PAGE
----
Here’s the truth about that UCLA study, which fed pomegranate juice to subjects who had been previously treated for prostate cancer and which was funded by the Resnicks. It doesn’t support any of Lynda Resnick’s claims. The study doesn’t show that pomegranate juice made the subjects’ PSA “normal” or “arrested” it. The study found that the juice may slow the elevation of PSA levels, but acknowledged that the phenomenon might not tell doctors anything of clinical value.

Moreover, the study was done without a control group treated with a placebo, meaning that the scientists had no grounds for attributing any of their findings to the pomegranate juice.


Tupper told me that Lynda Resnick’s statements shouldn’t be taken as an “advertisement” and that since they were made in an interview, they’re none of the FTC’s business.

“She’s talking about what she personally believes with respect to the science that she’s seen…. Lynda’s not a doctor,” he said. “She’s not offering scientific opinion; she’s speaking, as I said, as an individual from the heart about what she believes.”

Whether Pom can make that argument stick with the FTC is anybody’s guess, but if it succeeds it would score a historic marketing breakthrough — just let your CEO make extravagant claims about your product, and if you’re challenged explain (nicely, of course) that he or she is a scientific ignoramus speaking “from the heart.” I can see the boss of Toyota, among others, making very profitable use of this technique.

On to erectile dysfunction. Pom’s website claims that a Pom-financed study of 55 men who drank Pom or a placebo showed that after consuming Pom daily for four weeks, “the men reported 50% greater likelihood of experiencing improved erections as compared to placebo.”

I assume that the 50% figure in this convoluted assertion was chosen because it sounds like a statistically significant result. Here’s what the study says: “Overall statistical significance was not achieved.”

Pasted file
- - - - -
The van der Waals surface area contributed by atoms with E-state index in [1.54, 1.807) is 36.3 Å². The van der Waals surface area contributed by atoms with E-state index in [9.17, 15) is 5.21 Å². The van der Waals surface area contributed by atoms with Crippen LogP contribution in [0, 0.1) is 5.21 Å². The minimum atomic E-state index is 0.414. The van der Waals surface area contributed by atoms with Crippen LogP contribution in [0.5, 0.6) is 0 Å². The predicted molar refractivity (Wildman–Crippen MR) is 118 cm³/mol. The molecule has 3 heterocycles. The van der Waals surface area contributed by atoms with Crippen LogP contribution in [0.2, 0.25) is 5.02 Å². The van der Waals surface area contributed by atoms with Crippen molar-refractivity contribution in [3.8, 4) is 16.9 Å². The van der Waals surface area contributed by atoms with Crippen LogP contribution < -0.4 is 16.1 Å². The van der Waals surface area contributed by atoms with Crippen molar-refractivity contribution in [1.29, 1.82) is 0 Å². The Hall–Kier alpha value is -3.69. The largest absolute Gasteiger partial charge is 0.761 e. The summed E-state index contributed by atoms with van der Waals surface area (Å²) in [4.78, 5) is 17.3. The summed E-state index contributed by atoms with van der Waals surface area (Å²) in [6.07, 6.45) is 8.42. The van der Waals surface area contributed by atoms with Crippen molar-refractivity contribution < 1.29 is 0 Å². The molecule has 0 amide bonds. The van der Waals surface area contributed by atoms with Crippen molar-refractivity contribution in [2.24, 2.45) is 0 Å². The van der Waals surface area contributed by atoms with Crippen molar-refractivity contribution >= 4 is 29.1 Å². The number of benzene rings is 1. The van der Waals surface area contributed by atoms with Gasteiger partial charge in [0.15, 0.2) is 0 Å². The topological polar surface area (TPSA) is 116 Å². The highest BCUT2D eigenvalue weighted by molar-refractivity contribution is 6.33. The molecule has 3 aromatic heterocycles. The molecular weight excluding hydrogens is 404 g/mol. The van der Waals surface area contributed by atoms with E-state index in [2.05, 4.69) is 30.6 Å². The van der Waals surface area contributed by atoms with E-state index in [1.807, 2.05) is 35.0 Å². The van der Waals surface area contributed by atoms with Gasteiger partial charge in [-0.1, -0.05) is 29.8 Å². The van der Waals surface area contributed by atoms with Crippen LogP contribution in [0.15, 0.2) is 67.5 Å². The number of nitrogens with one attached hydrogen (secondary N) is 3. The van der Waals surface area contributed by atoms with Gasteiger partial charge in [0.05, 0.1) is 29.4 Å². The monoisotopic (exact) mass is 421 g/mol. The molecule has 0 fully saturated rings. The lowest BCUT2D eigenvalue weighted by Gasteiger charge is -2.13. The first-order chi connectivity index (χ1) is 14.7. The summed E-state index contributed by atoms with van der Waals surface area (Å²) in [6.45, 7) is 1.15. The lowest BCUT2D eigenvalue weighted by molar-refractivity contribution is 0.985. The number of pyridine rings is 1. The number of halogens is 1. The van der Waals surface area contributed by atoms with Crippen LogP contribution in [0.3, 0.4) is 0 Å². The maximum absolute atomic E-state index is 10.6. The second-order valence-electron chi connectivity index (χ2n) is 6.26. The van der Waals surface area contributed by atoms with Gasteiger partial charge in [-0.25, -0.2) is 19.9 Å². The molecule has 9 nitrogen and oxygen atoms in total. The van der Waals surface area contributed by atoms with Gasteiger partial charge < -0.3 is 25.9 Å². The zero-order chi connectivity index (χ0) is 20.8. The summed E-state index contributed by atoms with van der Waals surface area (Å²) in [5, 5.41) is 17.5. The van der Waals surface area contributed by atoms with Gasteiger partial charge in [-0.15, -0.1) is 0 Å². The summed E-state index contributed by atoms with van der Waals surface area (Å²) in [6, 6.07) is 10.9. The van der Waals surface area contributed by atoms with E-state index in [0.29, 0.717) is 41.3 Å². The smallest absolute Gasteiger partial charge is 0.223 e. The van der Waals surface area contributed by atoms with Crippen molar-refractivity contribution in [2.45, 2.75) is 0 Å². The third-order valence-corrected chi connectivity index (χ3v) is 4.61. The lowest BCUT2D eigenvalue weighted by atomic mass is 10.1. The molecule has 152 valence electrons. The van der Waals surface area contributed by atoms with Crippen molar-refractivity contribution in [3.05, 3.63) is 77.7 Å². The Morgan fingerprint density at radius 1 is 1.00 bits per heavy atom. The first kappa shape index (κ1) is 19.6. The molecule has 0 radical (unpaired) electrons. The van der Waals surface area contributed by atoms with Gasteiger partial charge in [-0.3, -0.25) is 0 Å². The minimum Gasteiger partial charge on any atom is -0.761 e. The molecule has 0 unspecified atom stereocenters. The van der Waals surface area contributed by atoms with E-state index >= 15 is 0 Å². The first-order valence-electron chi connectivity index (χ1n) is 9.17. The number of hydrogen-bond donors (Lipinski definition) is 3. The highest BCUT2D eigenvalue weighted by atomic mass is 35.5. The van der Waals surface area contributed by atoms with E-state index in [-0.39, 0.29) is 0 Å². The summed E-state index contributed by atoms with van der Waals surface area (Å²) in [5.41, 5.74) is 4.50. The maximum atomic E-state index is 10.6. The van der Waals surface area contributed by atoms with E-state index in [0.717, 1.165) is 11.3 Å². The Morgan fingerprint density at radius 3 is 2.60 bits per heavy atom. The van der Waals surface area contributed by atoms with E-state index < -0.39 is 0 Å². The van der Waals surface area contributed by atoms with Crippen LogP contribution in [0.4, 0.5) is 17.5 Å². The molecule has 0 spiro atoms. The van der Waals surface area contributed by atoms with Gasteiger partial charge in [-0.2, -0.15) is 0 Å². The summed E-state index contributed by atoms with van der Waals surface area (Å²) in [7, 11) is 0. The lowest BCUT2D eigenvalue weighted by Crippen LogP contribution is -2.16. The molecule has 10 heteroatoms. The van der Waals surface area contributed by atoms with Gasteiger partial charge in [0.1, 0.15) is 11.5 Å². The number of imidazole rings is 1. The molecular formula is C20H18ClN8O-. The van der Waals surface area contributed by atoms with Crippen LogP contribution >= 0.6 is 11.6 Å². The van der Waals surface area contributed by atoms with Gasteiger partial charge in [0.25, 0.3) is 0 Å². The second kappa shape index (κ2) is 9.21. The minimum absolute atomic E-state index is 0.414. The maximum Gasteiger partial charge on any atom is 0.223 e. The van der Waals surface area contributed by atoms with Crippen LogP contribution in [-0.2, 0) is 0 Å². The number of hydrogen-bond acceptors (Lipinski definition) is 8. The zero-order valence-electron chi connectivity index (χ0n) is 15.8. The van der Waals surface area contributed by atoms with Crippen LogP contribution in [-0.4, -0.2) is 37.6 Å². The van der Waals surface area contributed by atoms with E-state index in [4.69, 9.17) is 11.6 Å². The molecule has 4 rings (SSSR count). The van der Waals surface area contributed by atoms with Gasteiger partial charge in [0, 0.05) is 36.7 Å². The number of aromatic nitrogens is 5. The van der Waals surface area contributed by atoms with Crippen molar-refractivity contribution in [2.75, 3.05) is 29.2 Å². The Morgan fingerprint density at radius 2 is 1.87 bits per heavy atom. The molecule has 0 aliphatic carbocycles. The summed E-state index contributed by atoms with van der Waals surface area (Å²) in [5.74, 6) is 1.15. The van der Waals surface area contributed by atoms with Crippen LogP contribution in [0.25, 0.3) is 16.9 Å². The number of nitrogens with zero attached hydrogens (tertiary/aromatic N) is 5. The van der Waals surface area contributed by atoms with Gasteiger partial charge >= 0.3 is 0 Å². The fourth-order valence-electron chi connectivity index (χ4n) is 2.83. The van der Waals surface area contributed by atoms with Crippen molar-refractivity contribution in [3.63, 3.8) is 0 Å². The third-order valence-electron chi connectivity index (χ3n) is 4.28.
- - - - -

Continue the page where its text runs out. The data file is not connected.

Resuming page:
Cardio? The lead author of a large medical study cited on the Pom website, involving 289 subjects and financed by Roll International, the parent company of Pom (and Fiji Water), told me his study “did not show a cardiovascular benefit” from pomegranate juice for the whole study population, though there were “intriguing” signs of a benefit for a high-risk subgroup.


Most of the nearly two dozen “featured” studies on the Pom website involve very small subject groups tested over periods as brief as a few months, and many are properly classified as preliminary or pilot studies. From what I can tell, all but one were conducted by scientists known to have received funding from the Resnicks or their companies.

The studies tended to show that drinking pomegranate juice doesn’t hurt (unless one counts the damage to consumers’ pocketbooks). There may even be a positive health effect here and there. But Pom’s advertising claims go way beyond the science. The firm is not exactly selling snake oil, but it’s hard to avoid the impression that it has learned a few things from that ancient trade’s sales techniques.

One can sympathize with the challenge Lynda Resnick faced in marketing a beverage that tastes like shoe leather dissolved in Robitussin. (At least to my palate.) There are two paths she could have taken — load the drink with sugar to make it more broadly palatable, or load her ads with scientific mumbo-jumbo.

She chose the second. More power to her, but more power to the FTC and FDA in their efforts to keep her ads as pure as her juice.

Michael Hiltzik’s column appears Sundays and Wednesdays. Reach him at, read past columns at, check out, and follow @latimeshiltzik on Twitter.